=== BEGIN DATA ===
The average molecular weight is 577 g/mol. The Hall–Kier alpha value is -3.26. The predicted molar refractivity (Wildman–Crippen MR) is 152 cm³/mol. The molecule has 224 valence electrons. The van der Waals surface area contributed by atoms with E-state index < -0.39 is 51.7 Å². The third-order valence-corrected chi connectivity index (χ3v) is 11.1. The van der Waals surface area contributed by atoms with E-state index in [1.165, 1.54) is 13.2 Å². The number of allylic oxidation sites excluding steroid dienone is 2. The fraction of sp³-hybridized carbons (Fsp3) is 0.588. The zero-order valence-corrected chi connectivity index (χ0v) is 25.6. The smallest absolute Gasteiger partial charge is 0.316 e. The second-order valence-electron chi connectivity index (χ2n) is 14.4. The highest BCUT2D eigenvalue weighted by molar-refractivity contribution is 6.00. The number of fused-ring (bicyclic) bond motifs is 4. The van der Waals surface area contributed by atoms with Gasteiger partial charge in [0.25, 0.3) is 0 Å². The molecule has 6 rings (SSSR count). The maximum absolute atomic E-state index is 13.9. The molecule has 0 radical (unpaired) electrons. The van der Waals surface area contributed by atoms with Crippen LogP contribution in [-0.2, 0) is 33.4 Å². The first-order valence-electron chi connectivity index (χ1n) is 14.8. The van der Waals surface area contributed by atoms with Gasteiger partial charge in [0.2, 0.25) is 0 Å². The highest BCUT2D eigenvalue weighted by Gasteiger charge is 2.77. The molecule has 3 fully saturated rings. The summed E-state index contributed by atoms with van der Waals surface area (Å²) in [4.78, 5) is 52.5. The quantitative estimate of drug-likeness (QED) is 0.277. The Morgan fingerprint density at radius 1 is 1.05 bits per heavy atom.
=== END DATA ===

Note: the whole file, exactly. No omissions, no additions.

The average molecular weight is 577 g/mol. The Hall–Kier alpha value is -3.26. The predicted molar refractivity (Wildman–Crippen MR) is 152 cm³/mol. The molecule has 224 valence electrons. The van der Waals surface area contributed by atoms with E-state index < -0.39 is 51.7 Å². The third-order valence-corrected chi connectivity index (χ3v) is 11.1. The van der Waals surface area contributed by atoms with E-state index in [1.165, 1.54) is 13.2 Å². The number of allylic oxidation sites excluding steroid dienone is 2. The fraction of sp³-hybridized carbons (Fsp3) is 0.588. The zero-order valence-corrected chi connectivity index (χ0v) is 25.6. The smallest absolute Gasteiger partial charge is 0.316 e. The second-order valence-electron chi connectivity index (χ2n) is 14.4. The highest BCUT2D eigenvalue weighted by molar-refractivity contribution is 6.00. The number of fused-ring (bicyclic) bond motifs is 4. The van der Waals surface area contributed by atoms with Gasteiger partial charge in [0.25, 0.3) is 0 Å². The molecule has 6 rings (SSSR count). The maximum absolute atomic E-state index is 13.9. The molecule has 0 radical (unpaired) electrons. The van der Waals surface area contributed by atoms with Crippen LogP contribution in [-0.2, 0) is 33.4 Å². The first-order valence-electron chi connectivity index (χ1n) is 14.8. The van der Waals surface area contributed by atoms with Gasteiger partial charge in [0.2, 0.25) is 0 Å². The highest BCUT2D eigenvalue weighted by Gasteiger charge is 2.77. The molecule has 3 fully saturated rings. The summed E-state index contributed by atoms with van der Waals surface area (Å²) in [4.78, 5) is 52.5. The quantitative estimate of drug-likeness (QED) is 0.277. The Morgan fingerprint density at radius 1 is 1.05 bits per heavy atom.